Peace and symbolism: Nuclear-free New Zealand, 30 years on

Thirty years ago today the ground-breaking New Zealand Nuclear Free Zone, Disarmament, and Arms Control Act 1987 became law. New Zealand became the first Western-allied country to officially ban nuclear-armed and powered warships from its territory. History curator Stephanie Gibson looks at iconic symbols from the time.

Strip of hessian covered in protest badges from the 1980s.

Display of Badges, 1980s. Gift of the Peace Foundation Disarmament and Security Centre, 2009. Te Papa (GH020698)

It took decades of activism to get to this point. On the way, the anti-nuclear protest movement created many memorable slogans and iconic imagery. The most iconic and enduring of all is the Campaign for Nuclear Disarmament (CND) symbol created by British graphic artist Gerald Holtom in 1958.

Campaign for Nuclear Disarmament symbol - black on white

Badge, 1970s. Maker unknown. Gift of the Estate of Ron and Carmen Smith, 2015. Te Papa. (GH024514) The original version of the CND symbol was black and white, with flared ends to each arm. Over time, the symbol’s arms were straightened. This 1970s version still shows a slight flare.

The symbol can be read in different ways. It can symbolise a man with outstretched arms against the background of the globe. Holtom himself recalled: “I was in despair. Deep despair. I drew myself: the representative of an individual in despair, with hands palm outstretched outwards and downwards in the manner of Goya’s peasant before the firing squad. I formalised the drawing into a line and put a circle round it.”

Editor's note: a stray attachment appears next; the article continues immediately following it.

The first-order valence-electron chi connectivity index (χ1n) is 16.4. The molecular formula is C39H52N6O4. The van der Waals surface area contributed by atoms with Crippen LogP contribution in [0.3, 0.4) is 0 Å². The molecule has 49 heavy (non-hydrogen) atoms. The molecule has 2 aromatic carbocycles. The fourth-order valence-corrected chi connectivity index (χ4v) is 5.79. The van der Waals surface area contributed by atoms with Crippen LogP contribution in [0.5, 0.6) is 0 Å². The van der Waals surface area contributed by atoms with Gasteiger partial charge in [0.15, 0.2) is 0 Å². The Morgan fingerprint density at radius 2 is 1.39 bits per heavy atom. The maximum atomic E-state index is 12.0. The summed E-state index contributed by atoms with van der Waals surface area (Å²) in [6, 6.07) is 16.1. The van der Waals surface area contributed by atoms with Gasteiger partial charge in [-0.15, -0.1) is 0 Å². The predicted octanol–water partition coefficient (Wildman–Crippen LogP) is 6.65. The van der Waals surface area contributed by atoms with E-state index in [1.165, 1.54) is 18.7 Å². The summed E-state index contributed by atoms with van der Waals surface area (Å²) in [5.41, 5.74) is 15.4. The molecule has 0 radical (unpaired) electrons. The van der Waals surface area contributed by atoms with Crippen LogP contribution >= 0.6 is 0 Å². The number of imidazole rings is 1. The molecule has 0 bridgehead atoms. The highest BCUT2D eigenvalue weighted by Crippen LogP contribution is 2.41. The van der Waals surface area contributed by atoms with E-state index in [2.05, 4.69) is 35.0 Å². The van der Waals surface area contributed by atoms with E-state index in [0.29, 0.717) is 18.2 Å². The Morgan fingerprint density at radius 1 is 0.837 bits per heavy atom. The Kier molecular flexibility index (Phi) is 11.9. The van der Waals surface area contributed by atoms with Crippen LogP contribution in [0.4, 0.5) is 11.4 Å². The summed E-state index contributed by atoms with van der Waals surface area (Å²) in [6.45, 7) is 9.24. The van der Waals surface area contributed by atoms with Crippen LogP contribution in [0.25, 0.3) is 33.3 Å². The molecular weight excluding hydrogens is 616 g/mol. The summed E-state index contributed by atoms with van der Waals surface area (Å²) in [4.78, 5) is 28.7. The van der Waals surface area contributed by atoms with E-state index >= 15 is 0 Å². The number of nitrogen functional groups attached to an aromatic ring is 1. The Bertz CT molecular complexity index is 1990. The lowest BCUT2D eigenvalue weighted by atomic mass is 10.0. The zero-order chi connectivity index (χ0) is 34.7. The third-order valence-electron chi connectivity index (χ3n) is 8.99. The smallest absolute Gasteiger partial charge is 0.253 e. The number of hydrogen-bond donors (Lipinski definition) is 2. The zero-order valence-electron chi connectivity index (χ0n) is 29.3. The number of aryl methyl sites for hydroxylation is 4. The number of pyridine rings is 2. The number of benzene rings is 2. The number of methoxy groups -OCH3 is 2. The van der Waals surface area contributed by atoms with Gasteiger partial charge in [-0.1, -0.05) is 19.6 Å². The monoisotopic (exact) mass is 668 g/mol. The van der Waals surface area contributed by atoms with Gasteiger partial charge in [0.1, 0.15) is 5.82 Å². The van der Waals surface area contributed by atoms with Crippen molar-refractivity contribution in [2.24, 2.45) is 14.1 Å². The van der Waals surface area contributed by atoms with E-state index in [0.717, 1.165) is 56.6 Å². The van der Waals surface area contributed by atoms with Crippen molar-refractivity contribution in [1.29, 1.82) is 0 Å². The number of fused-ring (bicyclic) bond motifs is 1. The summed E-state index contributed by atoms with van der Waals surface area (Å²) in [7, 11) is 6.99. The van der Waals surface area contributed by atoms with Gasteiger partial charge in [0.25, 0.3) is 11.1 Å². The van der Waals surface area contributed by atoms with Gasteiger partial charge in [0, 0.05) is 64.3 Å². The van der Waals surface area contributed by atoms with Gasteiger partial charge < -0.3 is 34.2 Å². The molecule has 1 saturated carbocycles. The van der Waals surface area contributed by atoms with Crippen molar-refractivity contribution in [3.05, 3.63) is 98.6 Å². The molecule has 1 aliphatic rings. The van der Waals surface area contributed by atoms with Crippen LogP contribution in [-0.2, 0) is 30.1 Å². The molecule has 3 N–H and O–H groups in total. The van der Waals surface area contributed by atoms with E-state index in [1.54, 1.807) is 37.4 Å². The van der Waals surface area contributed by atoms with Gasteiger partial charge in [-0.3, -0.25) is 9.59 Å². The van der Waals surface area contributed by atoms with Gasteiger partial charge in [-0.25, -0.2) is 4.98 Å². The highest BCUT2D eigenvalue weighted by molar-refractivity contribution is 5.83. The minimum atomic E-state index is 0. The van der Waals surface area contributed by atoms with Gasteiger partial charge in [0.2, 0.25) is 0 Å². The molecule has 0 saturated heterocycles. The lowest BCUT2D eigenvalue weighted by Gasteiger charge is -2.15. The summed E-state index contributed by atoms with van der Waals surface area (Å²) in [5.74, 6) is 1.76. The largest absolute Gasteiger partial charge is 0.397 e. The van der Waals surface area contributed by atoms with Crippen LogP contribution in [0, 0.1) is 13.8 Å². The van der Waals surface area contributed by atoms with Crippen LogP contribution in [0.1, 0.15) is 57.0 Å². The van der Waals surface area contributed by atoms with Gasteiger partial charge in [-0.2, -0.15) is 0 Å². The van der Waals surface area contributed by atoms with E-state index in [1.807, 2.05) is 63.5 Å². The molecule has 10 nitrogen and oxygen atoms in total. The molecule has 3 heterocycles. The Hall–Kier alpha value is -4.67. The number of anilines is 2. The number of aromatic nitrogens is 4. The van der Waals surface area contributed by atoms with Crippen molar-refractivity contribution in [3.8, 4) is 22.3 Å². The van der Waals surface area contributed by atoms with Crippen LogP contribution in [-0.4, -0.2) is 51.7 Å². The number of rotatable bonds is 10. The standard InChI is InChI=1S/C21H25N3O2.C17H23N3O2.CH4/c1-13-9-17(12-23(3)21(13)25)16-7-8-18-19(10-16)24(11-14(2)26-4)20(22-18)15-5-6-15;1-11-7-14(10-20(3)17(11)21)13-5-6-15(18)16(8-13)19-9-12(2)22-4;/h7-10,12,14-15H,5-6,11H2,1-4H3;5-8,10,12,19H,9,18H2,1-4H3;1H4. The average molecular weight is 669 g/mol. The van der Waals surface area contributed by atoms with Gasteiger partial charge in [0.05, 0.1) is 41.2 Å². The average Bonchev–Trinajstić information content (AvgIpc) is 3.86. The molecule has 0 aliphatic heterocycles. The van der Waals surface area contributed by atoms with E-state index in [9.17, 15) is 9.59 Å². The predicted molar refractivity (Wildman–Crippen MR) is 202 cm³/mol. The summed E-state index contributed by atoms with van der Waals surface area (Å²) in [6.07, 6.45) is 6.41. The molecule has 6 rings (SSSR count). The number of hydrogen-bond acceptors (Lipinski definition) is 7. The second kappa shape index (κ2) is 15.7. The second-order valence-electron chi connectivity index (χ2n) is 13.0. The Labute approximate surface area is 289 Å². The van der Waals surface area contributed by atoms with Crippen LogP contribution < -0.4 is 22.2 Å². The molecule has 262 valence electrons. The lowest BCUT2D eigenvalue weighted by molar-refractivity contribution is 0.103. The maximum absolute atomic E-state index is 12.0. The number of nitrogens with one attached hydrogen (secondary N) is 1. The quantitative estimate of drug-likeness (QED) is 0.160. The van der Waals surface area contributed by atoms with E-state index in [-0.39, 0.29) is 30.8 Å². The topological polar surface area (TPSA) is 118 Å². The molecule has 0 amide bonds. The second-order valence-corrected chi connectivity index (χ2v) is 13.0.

It can also be a cross formed by combining the semaphore signals for the letters N and D (‘nuclear’ and ‘disarmament’).

The symbol became an emblem of the counterculture and anti-Vietnam War movement in the 1960s–70s. It gained currency internationally and has been used ever since to express the desire and determination for universal peace.

Red CND symbol over a black kiwi enamel brooch

Badge, 1980s, maker unknown, New Zealand. Gift of Ken Thomas, 2008. Te Papa (GH011853)

Te Papa’s collections hold several localised versions of the CND symbol created in the 1980s, including those by Larry Ross, founder of the New Zealand Nuclear Free Zone Committee. Round and graphically strong, the CND symbol was perfectly suited for ‘lollipop’ placards and badges. Ross recalled that when he was designing his version it was hard to position the CND symbol so that it didn’t obscure the map of New Zealand.

CND symbol over map of New Zealand as a lollipop shaped placard on a stick

‘Nuclear-Free Peacemaker New Zealand’ placard, 1986, by Lawrence Ross. Purchased 2009. Te Papa. (GH013467)

In this iconic design, Gavin Patterson reinterpreted the CND symbol with miha (shoots of bracken fern), symbolising hope and growth.

Badge with CND symbol with miha (fern shoots)

Detail of Display of Badges, 1985. Te Papa (GH020698).

One Response

  1. laura jones

    Fascinated to learn of the Goya painting being an inspiration for the CND symbol…thanks!

    Reply

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